Throughout December, Stylist is inviting you to revel in the simple joy of cosiness. From finding the perfect scarf (and effectively swathing yourself in it), to planning a weekend getaway at a rustic country pub, our content over the next month will endeavor to give you that warm, snuggly feeling inside. Here, learn how to be cosy anywhere. Welcome, dear friends, to the Institute of Cosiness.
How do you create cosiness in the most extreme places? Four outdoor experts share their experiences.
IN THE MOUNTAINS
Rebecca Stephens MBE, mountaineer: “I have a ridiculously strong nesting instinct – and that’s as true in the mountains as in the Home Counties, where I live. But when the wind is blowing so fiercely that it’s a challenge to stand upright and the idea of pitching a tent is laughable, then the one survival tool left in a mountaineer’s armoury is a snow hole. I dug one at 14,000ft on Mount Denali in Alaska in 1992. There were five of us, in fleeces, down jackets, hats and gloves, wrapped up in our sleeping bags. We kept a small stove constantly on the go, melting snow chiselled from the walls to make cups of tea and hot chocolate – embraced, womb-like, insulated from a storm that raged for eight whole days.”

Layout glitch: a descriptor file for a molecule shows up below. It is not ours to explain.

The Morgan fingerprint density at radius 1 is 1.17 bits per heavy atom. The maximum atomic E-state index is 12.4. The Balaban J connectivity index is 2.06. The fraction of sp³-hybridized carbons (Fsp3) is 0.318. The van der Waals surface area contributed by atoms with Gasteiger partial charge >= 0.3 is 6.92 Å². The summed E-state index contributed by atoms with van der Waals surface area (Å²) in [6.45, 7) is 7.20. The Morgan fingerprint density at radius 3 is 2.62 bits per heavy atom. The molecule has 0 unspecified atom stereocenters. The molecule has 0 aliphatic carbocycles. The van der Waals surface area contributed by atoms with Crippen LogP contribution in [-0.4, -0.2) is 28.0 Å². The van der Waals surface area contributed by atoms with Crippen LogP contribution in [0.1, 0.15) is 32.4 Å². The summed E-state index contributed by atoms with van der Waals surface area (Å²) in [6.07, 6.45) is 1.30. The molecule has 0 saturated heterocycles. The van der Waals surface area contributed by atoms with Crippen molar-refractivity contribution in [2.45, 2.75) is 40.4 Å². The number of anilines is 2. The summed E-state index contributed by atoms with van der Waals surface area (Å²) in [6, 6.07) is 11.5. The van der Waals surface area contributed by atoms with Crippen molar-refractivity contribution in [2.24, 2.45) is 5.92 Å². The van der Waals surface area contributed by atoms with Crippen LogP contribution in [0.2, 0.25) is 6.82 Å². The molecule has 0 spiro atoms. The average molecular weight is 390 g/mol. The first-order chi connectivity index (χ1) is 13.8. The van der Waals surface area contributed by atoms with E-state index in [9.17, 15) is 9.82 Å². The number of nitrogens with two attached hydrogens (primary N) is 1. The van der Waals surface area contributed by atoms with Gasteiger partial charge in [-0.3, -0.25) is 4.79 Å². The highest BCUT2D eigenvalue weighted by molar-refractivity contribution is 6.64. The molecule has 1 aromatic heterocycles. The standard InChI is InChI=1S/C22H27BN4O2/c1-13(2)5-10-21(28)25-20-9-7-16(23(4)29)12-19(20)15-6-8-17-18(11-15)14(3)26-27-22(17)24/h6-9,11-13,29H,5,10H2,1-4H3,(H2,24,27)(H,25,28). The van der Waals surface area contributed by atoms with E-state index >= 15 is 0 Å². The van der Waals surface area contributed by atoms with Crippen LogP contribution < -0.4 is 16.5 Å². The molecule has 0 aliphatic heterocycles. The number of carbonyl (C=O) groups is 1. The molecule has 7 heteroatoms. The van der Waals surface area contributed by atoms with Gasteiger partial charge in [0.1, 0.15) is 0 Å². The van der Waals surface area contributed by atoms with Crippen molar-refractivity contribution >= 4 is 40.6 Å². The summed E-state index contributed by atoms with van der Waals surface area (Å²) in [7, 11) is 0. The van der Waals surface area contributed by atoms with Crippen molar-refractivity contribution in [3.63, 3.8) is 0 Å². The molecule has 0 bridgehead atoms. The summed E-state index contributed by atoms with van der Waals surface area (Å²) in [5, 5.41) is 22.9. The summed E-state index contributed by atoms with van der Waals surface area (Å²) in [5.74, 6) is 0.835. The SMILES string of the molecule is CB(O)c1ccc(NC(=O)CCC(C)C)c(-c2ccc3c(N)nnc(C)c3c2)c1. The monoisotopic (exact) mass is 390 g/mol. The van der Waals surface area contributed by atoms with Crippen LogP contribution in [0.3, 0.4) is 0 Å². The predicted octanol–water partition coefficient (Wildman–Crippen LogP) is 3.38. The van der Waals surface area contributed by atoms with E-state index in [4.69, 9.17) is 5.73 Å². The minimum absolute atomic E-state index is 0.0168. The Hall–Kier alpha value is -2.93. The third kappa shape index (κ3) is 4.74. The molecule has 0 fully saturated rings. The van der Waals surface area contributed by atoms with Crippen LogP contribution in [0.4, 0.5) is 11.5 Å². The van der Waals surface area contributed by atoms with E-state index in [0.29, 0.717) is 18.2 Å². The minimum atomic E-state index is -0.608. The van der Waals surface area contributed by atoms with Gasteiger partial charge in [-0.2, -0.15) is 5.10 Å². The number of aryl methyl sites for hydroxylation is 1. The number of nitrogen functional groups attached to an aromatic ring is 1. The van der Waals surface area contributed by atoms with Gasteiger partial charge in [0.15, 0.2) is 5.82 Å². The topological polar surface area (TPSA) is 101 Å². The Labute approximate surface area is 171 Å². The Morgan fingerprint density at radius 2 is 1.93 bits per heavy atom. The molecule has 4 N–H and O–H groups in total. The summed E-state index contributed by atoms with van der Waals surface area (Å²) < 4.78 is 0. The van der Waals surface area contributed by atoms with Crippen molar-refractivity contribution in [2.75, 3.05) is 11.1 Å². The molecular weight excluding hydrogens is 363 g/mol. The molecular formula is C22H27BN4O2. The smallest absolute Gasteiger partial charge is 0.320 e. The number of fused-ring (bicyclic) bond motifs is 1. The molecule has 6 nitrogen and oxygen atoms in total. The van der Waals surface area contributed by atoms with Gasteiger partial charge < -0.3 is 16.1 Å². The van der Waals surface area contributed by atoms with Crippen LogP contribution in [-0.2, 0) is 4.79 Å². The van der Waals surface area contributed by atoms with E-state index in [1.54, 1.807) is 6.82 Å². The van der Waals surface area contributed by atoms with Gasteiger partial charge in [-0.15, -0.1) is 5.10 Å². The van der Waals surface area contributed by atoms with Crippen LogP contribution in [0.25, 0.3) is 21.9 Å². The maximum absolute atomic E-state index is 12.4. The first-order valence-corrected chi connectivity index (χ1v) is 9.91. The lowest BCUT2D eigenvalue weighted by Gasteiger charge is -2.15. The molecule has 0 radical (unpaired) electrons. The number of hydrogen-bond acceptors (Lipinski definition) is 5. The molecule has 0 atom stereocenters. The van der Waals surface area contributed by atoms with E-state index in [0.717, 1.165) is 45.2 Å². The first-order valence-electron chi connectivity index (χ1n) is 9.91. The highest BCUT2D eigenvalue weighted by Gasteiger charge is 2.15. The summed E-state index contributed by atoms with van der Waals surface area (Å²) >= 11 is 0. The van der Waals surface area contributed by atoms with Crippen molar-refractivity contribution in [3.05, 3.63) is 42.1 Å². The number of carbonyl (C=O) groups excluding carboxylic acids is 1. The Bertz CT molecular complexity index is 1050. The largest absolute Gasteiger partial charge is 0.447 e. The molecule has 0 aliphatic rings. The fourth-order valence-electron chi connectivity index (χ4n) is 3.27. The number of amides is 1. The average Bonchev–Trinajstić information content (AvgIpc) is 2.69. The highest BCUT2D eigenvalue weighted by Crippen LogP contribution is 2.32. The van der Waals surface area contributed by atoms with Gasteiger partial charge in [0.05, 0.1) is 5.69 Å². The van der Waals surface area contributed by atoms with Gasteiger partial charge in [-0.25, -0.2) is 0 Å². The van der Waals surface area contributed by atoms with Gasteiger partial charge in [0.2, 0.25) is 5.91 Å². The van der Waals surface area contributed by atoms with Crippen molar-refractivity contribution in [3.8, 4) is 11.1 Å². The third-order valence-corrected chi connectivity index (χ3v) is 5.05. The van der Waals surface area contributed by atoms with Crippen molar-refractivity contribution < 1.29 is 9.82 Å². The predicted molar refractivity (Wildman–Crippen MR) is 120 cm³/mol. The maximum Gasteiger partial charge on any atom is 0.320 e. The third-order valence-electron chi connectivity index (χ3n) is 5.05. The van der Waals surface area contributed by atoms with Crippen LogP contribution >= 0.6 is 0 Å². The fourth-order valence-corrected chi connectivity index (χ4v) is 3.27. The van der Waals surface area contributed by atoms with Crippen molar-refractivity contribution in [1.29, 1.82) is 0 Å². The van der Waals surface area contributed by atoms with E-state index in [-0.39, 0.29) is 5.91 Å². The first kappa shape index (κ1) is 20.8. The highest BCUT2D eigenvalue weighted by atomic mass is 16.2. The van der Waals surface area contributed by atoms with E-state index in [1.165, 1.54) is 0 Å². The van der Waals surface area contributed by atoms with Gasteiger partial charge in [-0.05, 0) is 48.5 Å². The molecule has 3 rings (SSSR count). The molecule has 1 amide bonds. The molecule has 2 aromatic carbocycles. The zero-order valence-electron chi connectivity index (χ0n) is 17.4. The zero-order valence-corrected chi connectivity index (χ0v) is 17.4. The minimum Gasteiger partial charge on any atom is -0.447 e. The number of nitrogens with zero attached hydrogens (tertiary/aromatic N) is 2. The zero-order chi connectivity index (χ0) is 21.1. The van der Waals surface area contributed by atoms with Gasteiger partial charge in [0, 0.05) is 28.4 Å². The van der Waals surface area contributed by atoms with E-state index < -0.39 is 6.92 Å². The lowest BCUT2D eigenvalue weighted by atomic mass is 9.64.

IN THE JUNGLE
Megan Hine, wilderness expert: “The jungle can be pretty miserable and uncomfortable – you feel wet all the time. It’s really important you waterproof the necessities by storing them in dry bags. For me that’s my sleeping bag, dry clothes and my Hennessy Hammock; it has an inbuilt bug-net over the top of it so you unzip it, climb in and zip it back up again, like a pea pod. I use my sleeping bag as a liner – it gives an extra layer. Once you have finished all your chores at night and you’ve got your dry clothes and bed to get into, it feels so, so good.”
IN THE WOODS
Eva Olsson, owner of Blackberry Wood Tree Houses: “In the woods, you lose light earlier because trees block out sunlight. We avoid using candles in our treehouses because of the risk of fire, so instead I have mood and dimmer lighting everywhere. I use orange and red tones, as the further along that colour scale you go, the warmer the glow will be. For extra cosiness, we incorporate the outdoors into the space too, for example, we use the leaves of a pine tree as a doormat. When you’re inside one of our tree houses, it feels like part of the wood, like a bird’s nest, with lots of natural branches around it. While the treehouses are properly insulated and have all the modern technology inside, there’s no doubt you feel at one with nature once the sun has set. Look outside and you’ll see you’re in the middle of a darkened forest. There’s nothing quite like it.”
IN THE SNOW
Johnny Issaluk, Inuit: “When building an igloo, I use only aqilluqqaaq (fresh) snow. It’s important that the snow is consistent in texture and not too powdery. Then, strategically stack augiksaq (snow blocks) of 2ft x 3ft x 5in measurements, so that the finished product is shaped exactly like a half orange. Once built, I light a qulliq (a traditional oil lamp) inside to melt a thin layer of snow, before shutting it off quickly for it to freeze. This seals the igloo and keeps the warmth inside.”